On June 23, 2022, the United States Supreme Court issued an historic ruling in New York State Rifle & Pistol Association v. Bruen that invalidated a century-old provision of New York’s concealed carry law requiring an applicant to show “proper cause” in order to obtain a license to carry a concealed handgun outside the home. The Court held that the provision violated the Fourteenth Amendment in that it prevents citizens with ordinary self-defense needs from exercising their Second Amendment right to keep and bear arms. Employers should consider if they want to allow guns on their premises, and if so, they should post “clear and conspicuous signage” or otherwise provide express consent to visitors or patrons.
Following the Court’s decision, many New Yorkers—particularly those residing in New York City—braced for a possible wave of increased violence. Reports of crime have been on the rise the last few months in various parts of New York City. In April, New York Police Department data showed an 84 percent spike in major crime when compared to 2021 crime rates. NYC business owners are especially frustrated with the increased violence as it places a strain on business during a time when many businesses are still recovering from difficulties caused by the COVID-19 pandemic.
In light of growing concerns about public safety in New York after the Supreme Court decision, the legislature promptly drafted the Concealed Carry Improvement Act, which was recently signed by Gov. Kathy Hochul. The new law will limit who can obtain a gun carry permit, how to obtain a permit and restrictions on where guns may be carried. It prohibits guns in certain “sensitive places” such as government-owned buildings, educational institutions, health care facilities, places of worship, any place where alcohol is consumed and public transportation. The law establishes additional limitations including new eligibility requirements for those seeking concealed carry permits and a more expansive disqualifying criteria (i.e., an interview with a licensing agency, firearms safety training, storage requirements in vehicles). The Concealed Carry Improvement Act took effect on Sept. 1, 2022.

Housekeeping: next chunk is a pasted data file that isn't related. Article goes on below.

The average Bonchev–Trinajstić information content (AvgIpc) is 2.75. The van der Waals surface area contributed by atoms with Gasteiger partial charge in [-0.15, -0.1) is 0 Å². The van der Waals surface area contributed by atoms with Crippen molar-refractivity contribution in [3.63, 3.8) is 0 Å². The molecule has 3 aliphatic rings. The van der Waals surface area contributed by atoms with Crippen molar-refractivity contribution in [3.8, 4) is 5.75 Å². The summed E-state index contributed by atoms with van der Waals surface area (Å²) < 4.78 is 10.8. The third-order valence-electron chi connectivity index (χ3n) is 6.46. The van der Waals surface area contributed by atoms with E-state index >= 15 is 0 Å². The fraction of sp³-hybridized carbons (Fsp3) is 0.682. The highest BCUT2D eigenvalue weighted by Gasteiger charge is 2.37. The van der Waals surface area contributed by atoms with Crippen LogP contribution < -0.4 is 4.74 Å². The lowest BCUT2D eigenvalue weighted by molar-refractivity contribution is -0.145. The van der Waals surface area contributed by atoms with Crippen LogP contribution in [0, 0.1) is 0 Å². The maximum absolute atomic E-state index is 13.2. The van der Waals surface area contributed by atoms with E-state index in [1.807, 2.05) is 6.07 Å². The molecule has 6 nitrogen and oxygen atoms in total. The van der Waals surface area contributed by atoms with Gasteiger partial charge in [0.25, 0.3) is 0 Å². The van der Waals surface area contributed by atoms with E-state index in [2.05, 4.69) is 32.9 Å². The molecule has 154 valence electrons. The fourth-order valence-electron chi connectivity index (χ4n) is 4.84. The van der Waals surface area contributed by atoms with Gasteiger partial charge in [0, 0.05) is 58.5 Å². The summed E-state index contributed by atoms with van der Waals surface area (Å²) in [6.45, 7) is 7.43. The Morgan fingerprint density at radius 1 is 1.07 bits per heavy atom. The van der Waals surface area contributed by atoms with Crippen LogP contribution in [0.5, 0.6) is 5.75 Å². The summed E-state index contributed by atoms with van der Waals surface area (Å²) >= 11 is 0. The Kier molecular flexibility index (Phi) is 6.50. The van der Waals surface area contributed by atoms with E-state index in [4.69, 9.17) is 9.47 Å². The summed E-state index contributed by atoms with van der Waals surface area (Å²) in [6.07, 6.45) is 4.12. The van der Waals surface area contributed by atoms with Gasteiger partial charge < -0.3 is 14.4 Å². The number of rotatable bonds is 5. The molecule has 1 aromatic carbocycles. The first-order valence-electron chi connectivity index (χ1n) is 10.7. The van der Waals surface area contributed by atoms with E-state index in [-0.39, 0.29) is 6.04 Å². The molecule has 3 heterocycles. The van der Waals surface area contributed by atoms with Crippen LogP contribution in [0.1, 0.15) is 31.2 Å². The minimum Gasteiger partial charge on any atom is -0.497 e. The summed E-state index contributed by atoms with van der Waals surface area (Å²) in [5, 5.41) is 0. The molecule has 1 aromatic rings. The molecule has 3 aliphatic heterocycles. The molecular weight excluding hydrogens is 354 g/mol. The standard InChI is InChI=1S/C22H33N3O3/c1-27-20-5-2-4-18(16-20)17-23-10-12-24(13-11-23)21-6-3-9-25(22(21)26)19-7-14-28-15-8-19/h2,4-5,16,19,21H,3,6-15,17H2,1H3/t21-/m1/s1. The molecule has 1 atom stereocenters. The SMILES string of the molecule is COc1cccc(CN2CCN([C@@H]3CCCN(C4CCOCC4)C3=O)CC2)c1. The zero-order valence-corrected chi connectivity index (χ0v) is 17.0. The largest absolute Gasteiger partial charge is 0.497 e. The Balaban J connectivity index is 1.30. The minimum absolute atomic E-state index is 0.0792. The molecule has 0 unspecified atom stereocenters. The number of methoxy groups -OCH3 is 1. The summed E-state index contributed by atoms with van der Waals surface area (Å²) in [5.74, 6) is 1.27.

New York City’s Times Square, famously known as a major commercial, tourist and entertainment destination in Midtown Manhattan, is now a gun-free zone. Declared as a “sensitive location,” the New York City Council proposed boundaries for this gun-free zone to extend from Sixth Avenue to Eighth Avenue and from West 40th Street to West 53rd Street. The area will include “Gun Free Zone” signs at every entry point in the zone. Times Square will certainly not be the only “sensitive area” in New York City with restrictions – as subways, schools and other NYC locations are likely to be designated as gun-free zones as well. Employers in this area are well advised to ensure that employees are aware of this restriction.
As a precautionary measure, business owners throughout the state should strongly consider posting signs that explicitly state whether or not guns are allowed on the property, to make the potential presence of firearms on the premises known to all guests and patrons.
If you have any questions, please contact Samuel Dobre, any attorney in Bond’s labor and employment practice or the Bond attorney with whom you are regularly in contact.